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17 May 2022

Seventeen movies to watch on TV over the next week

Ten movies to watch on TV this Christmas Day

Ronan O'Meara gives his picks of movies on TV

If you are planning to watch a movies on TV over the coming week, we've got you covered.  Film guru Ronan O'Meara has been scouring the schedules and has picked 17 to choose from.

Evil Dead II: Saturday, The Horror Channel @ 9pm

Ash Williams returns to the cabin in the woods in a fantastic sequel that is probably the most amusing horror film ever made. A group of friends on a holiday find an ancient book and make the mistake of reading from it. Bedlam ensues. Director Sam Raimi delivers an amazingly inventive film that mixes the slapstick of Looney Tunes cartoons with gallons of blood and the end result just rocks. Bruce Campbell's all time best role.

Adrift: Saturday, TG4 @ 10.35pm

A newly engaged couple are offered the opportunity of a lifetime when they are tasked with sailing a boat across the Pacific ocean by it's rich owners. The pay is nice and they'll have all the time in the world together. But there's a storm coming, literally and figuratively. Based on a true story it's a hell of a stressful watch and a paean to the human desire to survive. Sam Claflin is good but Shailene Woodley owns the film.

Apostasy, Saturday, BBC Two @ 11.30pm

Ivanna, a Jehovah's Witness has her existence thrown into freefall when her daughter Alex breaks the rules of the church and she's forced to shun her. And that's only the start of her troubles. This 2017 examination of one of modern life's harshest religious cults is a tough, upsetting tale but one that plays out without the need for histrionics or melodrama, instead relying on powerful turns from actors like Siobhan Finneran and Molly Wright.

In The Heat Of The Night: Saturday night/Sunday morning, RTÉ One @ 12.10am (midnight)

Mr. Corbett has been killed. Mr. Tibbs arrives to investigate his murder. Mr. Corbett died in the Deep South. Mr. Tibbs is Black. The Deep South doesn't like Mr. Tibbs. A classic that lives up to the name. Draped in a sweltering atmosphere it's a crime drama that will hook you from the off with two brilliant performances from Sidney Poitier and Rod Steiger. Sadly it's still a very topical story that will enrage you as much as it entertains you.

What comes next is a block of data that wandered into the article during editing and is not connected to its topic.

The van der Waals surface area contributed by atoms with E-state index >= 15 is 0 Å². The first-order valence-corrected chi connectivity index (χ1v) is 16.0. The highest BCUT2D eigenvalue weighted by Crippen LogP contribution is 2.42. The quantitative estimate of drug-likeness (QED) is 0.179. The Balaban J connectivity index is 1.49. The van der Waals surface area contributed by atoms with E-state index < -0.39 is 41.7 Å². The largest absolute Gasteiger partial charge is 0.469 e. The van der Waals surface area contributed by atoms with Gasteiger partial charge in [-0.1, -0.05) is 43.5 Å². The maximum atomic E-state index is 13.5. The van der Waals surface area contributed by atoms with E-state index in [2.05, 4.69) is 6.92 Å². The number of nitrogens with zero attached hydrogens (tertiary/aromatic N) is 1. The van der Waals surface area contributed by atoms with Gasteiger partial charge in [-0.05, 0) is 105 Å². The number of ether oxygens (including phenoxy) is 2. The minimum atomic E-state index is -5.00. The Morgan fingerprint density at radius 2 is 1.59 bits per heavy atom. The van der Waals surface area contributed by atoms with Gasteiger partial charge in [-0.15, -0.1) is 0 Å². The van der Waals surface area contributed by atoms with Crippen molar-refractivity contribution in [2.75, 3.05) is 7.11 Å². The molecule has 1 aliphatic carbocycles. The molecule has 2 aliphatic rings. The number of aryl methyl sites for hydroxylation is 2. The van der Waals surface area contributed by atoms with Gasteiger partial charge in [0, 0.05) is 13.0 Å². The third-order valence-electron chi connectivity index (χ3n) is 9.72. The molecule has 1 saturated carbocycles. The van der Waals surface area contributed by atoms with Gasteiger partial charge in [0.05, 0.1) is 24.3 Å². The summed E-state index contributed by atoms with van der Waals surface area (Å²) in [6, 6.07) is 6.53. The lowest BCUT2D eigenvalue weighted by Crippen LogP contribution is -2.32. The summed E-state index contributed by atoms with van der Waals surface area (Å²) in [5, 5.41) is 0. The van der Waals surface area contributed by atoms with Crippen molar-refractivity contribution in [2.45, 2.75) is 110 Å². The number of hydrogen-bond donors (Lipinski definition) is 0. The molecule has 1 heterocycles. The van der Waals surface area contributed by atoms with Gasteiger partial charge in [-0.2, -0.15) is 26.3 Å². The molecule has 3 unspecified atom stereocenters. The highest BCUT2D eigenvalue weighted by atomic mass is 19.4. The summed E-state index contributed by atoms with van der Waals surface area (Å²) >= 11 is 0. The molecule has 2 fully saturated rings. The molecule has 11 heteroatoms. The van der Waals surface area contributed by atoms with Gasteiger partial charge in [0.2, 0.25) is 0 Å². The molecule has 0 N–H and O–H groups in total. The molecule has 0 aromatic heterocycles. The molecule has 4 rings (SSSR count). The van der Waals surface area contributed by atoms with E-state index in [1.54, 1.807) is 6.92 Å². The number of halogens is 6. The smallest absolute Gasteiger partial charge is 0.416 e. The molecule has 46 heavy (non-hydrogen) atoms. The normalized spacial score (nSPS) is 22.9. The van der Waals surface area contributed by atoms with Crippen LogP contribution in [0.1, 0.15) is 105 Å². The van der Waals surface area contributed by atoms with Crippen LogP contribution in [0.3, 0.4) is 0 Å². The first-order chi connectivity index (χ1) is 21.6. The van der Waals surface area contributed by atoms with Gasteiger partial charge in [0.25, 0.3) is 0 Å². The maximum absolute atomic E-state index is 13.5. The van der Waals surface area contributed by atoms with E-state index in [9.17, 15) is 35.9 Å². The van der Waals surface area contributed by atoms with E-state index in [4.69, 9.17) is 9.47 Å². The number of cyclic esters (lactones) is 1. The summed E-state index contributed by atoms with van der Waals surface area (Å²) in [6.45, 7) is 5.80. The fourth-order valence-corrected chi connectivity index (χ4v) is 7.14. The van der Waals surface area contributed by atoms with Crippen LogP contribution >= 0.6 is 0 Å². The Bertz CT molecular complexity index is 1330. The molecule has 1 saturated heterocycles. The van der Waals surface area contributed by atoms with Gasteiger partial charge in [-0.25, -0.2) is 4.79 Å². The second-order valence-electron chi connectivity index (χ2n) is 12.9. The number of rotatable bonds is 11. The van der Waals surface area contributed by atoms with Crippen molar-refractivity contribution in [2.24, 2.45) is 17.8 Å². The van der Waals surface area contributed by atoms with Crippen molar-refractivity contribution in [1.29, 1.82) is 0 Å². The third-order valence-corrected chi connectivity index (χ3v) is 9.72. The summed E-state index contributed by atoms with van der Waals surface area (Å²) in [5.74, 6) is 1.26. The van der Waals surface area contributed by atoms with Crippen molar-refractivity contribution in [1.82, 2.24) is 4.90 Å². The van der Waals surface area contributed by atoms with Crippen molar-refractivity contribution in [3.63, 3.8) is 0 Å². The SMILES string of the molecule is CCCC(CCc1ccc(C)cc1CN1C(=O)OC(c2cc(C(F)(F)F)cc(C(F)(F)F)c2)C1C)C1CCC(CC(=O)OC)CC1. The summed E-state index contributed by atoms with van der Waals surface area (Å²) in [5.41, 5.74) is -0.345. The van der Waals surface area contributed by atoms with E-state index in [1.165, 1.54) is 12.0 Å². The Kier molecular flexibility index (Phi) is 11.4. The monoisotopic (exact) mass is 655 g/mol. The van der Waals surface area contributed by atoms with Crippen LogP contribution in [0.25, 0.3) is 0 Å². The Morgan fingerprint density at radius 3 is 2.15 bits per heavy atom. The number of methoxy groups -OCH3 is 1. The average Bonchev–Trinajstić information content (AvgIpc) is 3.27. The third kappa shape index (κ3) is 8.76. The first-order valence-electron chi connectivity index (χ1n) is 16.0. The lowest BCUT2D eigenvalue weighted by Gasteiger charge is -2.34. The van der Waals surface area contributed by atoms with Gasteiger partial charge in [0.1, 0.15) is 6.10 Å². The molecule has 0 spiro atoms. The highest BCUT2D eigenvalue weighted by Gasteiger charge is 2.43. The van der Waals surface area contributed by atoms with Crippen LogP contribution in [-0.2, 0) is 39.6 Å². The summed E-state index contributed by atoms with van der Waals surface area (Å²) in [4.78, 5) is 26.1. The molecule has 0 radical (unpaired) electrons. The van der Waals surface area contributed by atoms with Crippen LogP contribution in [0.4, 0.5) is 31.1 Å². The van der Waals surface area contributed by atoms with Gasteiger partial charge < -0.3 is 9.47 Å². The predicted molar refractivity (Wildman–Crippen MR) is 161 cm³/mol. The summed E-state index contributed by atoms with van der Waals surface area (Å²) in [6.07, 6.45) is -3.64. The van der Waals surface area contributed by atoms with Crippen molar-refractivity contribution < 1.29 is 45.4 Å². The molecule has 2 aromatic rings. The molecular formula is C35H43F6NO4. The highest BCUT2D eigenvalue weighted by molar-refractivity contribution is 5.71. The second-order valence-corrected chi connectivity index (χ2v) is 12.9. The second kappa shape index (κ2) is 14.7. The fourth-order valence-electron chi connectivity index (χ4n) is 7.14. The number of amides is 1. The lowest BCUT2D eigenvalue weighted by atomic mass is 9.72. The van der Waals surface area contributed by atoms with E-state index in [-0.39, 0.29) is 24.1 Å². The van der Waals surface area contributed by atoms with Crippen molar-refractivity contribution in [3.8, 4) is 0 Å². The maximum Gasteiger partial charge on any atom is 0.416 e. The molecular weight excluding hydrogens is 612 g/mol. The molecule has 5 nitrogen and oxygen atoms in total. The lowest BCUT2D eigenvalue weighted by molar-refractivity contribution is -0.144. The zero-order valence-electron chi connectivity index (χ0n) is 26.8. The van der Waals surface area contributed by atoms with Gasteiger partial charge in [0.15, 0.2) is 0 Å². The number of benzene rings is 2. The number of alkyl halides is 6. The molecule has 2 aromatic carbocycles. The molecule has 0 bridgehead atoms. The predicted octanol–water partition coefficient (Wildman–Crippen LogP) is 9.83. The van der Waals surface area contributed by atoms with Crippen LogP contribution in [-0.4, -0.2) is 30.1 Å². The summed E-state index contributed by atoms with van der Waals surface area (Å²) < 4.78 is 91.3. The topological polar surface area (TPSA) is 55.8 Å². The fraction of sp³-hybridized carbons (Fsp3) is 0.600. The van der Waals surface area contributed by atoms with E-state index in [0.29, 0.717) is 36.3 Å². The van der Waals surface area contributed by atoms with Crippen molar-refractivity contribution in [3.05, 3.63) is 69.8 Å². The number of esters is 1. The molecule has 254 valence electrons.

Lilies Of The Field: Sunday, BBC Two @ 3.30pm

A drifting labourer crossing the Texan desert stops for water and stumbles across a group of German nuns struggling to eke out an existence there. They persuade him to help and soon start to see his appearance as a bit of a miracle. Sidney Poitier (again!) was the first black actor to win a best actor Oscar for his performance here and it's easy to see why. A warm and likable movie, ideal for a Sunday afternoon.

Ice Cold In Alex: Sunday, TCM @ 6.20pm

A British medical unit is trying to get to Alexandria during the height of World War two but there's a wee problem. Well it's a massive one actually. The Sahara desert just happens to be between them and their destination. A lovely looking film packed with tension and with a surprising amount of humour created by it's memorable characters. John Mills leads a cast of recognisable English actors and the finale will leave you dying for a tall pint of something cold and bubbly.

Heal The Living: Monday, Film4 @ 1.55am

A young man goes on a surfing trip with his friends. An older woman with a critical condition is keeping her illness to herself so as not to upset her family. Their paths cross in a heartbreaking manner. An upsetting French film no doubt but an important one that delves into the minutiae of grief and acceptance in a way most English language films avoid. Emmanuelle Seigner and Tahar Rahim are both excellent here.

Lady Macbeth: Monday, BBC Two @ 11.15pm

Katherine is a young woman leading a loveless existence in arranged marriage in rural 19th century Britain. Darkness descends on her life when she embarks on an affair with a farmhand. A tough film that will linger in your head long after it's over but it's really worth your time. It's the side of English period dramas we never get to see. Florence Pugh is an extraordinary lead in an intelligent and adult story.

Black Sea: Monday, Film4 @ 11.25pm